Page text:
Friday, 15 October 2021

You've obviously forgotten what it's like

Black Swan Green In Black Swan Green David Mitchell has brilliantly recreated the struggles of a teenage boy who's trying to make sense of the world. It's narrated by the thirteen-year-old Jason Taylor in thirteen chapters, each representing a month in his life from January 1982 to January 1983.

Jason has plenty of problems and several secrets.

Thursday, 14 October 2021

Like visiting friends you've not seen for ages

Nightrise (A Philip Dryden Mystery) What a pleasure to revisit Ely and the Fens of eastern England in Jim Kelly's crime mystery novel Nightrise. It's a couple of years since I read my last Philip Dryden book, The Skeleton Man, and this one is set five years after the fictional journalist's previous outing.

It was a bit like visiting friends you've not seen for ages and who have hardly changed. Dryden's wife Laura has come out of her coma and just given birth to their son. The Crow, the local newspaper where Dryden works, is struggling in the new media climate. Humph is still driving the journalist around and learning foreign languages, this time Estonian.

The story takes place over one week and as with previous Dryden mysteries, weaves together several seemingly unconnected events. It touches on how the death of a loved one affects people, how deaths are registered, identity theft, and IT changes in journalism.

One of the things that Jim Kelly always does well is describing the Fens. Chapter 15 is particular vivid, when Dryden witnesses a re-flooding.
"the landscape was lifeless, which made the sky the most important facet of all, because it was the only moving, living thing. And so it didn’t matter how much water they let through the sluices, the sky would always be there; in fact, there’d be more of it, reflected in the water. Not a sea at all, or even a lake, carrying the inverted outlines of hills or mountains, pine trees, or lakeside homes; but instead just more sky."
There's not much to dislike in Nightrise. Only a churlish nerd would point out that the iMac laptop isn't a thing, but you can overlook that. It's best read in summer rather than in the middle of a cold snap, since it's set during a heatwave. Although the backstory is explained, making it unnecessary to read the previous five books, more enjoyment is gained if you've been with Dryden since 2003's The Water Clock. Re-discovering his immobile face "as if carved in stone on some cathedral tomb", that he's still finding food in his pockets that "he’d stowed away a few days earlier" and that Humph’s car's glove compartment is still "crammed with miniature spirits and wines" adds to the pleasure.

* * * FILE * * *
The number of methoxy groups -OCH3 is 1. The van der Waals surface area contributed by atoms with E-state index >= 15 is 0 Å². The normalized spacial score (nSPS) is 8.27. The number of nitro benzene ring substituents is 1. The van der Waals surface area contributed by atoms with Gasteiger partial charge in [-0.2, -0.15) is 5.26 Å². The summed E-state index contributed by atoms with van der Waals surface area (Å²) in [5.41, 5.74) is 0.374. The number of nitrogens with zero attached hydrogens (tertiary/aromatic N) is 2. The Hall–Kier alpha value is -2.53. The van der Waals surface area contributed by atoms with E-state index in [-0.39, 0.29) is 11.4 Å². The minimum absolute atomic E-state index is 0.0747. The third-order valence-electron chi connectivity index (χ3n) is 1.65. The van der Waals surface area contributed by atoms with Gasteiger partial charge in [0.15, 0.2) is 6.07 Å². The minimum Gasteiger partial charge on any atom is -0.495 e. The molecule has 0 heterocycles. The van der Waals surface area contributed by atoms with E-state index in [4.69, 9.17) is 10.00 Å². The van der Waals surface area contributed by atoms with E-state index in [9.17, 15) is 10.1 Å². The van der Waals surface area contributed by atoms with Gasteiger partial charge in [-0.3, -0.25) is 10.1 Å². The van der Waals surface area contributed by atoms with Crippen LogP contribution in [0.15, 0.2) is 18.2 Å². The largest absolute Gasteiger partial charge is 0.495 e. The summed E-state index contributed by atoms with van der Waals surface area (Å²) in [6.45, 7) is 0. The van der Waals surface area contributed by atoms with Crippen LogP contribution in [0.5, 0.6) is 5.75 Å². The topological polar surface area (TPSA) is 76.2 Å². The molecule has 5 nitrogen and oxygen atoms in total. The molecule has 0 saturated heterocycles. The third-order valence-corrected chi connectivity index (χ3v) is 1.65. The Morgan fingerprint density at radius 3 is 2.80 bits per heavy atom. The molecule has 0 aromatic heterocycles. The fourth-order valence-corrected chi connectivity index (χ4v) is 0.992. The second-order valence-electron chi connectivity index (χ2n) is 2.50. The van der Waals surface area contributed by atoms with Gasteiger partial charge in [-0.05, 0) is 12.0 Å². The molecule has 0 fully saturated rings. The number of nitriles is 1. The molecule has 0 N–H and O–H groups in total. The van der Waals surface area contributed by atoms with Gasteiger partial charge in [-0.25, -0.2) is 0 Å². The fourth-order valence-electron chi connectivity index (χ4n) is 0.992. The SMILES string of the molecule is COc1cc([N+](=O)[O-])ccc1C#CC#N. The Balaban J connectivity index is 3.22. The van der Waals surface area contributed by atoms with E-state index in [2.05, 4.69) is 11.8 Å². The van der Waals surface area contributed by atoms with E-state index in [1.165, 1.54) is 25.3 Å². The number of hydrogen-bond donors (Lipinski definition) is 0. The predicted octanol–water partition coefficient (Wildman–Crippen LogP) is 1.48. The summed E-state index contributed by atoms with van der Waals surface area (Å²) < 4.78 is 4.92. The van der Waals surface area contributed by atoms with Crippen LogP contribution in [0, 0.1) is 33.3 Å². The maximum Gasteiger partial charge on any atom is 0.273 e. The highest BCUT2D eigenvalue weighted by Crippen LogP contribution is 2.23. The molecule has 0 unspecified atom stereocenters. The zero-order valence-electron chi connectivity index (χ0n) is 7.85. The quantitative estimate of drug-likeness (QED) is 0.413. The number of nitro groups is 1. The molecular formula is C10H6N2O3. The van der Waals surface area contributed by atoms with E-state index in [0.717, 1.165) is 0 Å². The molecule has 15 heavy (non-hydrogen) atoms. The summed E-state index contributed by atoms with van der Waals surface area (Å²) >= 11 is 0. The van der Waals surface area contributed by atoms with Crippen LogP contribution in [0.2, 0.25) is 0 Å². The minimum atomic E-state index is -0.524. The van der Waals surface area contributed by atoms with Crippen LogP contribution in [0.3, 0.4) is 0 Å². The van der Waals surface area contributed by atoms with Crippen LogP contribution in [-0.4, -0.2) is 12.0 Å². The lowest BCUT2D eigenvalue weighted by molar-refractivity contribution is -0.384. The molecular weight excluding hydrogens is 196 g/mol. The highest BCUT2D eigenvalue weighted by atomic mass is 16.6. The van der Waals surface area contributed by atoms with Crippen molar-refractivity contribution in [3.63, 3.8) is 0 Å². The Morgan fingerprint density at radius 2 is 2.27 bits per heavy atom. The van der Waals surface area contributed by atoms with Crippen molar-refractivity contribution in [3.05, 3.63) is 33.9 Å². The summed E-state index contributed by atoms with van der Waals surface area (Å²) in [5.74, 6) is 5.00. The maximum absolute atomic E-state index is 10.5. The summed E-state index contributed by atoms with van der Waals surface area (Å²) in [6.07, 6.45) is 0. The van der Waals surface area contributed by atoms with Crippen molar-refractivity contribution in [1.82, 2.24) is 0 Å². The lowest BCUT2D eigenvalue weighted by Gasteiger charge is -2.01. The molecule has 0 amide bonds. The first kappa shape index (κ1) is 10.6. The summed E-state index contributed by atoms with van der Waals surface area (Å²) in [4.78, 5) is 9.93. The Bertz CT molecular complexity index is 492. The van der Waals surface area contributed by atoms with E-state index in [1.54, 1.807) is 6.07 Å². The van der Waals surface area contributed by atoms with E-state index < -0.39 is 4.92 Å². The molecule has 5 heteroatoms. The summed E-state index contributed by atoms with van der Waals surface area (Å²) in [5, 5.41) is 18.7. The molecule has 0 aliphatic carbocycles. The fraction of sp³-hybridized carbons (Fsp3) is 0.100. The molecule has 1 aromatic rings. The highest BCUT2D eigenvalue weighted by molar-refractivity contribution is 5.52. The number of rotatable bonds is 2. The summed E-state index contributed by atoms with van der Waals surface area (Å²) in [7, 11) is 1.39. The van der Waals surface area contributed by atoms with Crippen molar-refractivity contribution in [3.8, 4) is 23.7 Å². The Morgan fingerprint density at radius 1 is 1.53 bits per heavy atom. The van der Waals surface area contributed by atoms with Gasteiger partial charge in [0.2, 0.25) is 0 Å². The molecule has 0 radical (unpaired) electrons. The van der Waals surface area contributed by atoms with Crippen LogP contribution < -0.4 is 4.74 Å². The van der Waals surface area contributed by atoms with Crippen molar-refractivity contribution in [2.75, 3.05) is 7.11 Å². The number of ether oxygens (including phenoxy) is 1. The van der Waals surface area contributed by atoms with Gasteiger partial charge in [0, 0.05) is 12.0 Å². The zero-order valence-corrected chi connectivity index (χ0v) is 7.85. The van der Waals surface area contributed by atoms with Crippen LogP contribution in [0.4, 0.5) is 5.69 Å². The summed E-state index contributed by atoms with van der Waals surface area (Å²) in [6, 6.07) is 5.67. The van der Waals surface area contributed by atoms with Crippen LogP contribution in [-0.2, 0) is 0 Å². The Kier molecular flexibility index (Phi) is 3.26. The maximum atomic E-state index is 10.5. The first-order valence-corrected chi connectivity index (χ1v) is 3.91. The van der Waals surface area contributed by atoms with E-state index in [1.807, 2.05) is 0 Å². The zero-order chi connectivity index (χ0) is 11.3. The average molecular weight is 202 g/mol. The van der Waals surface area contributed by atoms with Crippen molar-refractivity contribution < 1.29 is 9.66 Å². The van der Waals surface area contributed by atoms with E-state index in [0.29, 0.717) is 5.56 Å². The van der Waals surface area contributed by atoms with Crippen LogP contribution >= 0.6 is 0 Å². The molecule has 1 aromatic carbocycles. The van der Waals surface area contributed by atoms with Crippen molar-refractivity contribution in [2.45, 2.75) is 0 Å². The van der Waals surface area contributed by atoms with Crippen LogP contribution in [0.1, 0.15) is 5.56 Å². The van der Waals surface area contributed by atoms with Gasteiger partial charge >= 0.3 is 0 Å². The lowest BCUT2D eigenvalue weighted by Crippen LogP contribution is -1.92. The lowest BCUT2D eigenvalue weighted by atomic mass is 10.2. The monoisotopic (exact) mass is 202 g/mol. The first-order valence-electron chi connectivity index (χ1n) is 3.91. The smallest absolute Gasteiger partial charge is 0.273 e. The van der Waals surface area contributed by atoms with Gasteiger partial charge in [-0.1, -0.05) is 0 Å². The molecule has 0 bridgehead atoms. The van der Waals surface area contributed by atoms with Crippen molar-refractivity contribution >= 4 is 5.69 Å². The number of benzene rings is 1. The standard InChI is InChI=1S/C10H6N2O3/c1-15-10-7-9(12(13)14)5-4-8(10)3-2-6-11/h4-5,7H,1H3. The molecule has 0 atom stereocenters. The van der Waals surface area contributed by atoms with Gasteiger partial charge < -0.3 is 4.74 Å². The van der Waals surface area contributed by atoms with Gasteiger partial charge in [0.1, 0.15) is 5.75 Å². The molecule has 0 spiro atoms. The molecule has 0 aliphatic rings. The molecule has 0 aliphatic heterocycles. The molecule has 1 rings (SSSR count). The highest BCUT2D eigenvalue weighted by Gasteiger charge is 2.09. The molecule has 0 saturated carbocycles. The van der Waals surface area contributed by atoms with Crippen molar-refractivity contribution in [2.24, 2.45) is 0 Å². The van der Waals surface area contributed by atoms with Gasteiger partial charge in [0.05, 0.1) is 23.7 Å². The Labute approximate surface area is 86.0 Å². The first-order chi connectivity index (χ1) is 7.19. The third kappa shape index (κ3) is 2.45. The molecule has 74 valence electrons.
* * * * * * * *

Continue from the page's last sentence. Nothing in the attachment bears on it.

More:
A good read for a dark and stormy night

The Small Hand Driving back from visiting a wealthy client in the south of England, Adam Snow takes a wrong turn and finds himself at the gate of a deserted house with an overgrown garden that used to be open to the public. As he stands in the silent dusk he "felt a small hand creep into my right one". So begins Susan Hill's ghost story, The Small Hand.

Don't believe the hype

Where the Crawdads Sing Here's one thing I liked about Delia Owens's Where the Crawdads Sing. It's a vivid description of the onset of a storm: "The wind hit first, rattling windows and hurling waves over the wharf." The use of the word hurling is very evocative. Unfortunately, that's about the only positive thing I have to say.

Wednesday, 13 October 2021

No ordinary woman

The Hard Way Up: The Autobiography of Hannah Mitchell, Suffragette and Rebel Hannah Mitchell describes herself as a "very ordinary woman" in her autobiography The Hard Way Up. The fact that she's managed to write a fascinating account of working-class life in the late 19th and first half of the 20th centuries belies that description. Her story is incredibly uplifting and an example of what one can achieve with determination.

The democratisation of poetry

The Mersey Sound
Last year I reviewed John Cooper Clarke's Ten Years in an Open Necked Shirt. I supposed that working class poets from the North West would mine the gritty reality of their industrial environment for their work rather than the romantic foppery of daffodils. How wrong I was. In The Mersey Sound, a collection first published in 1967, Adrian Henri has a poem called The New, Fast Automatic Daffodils(1).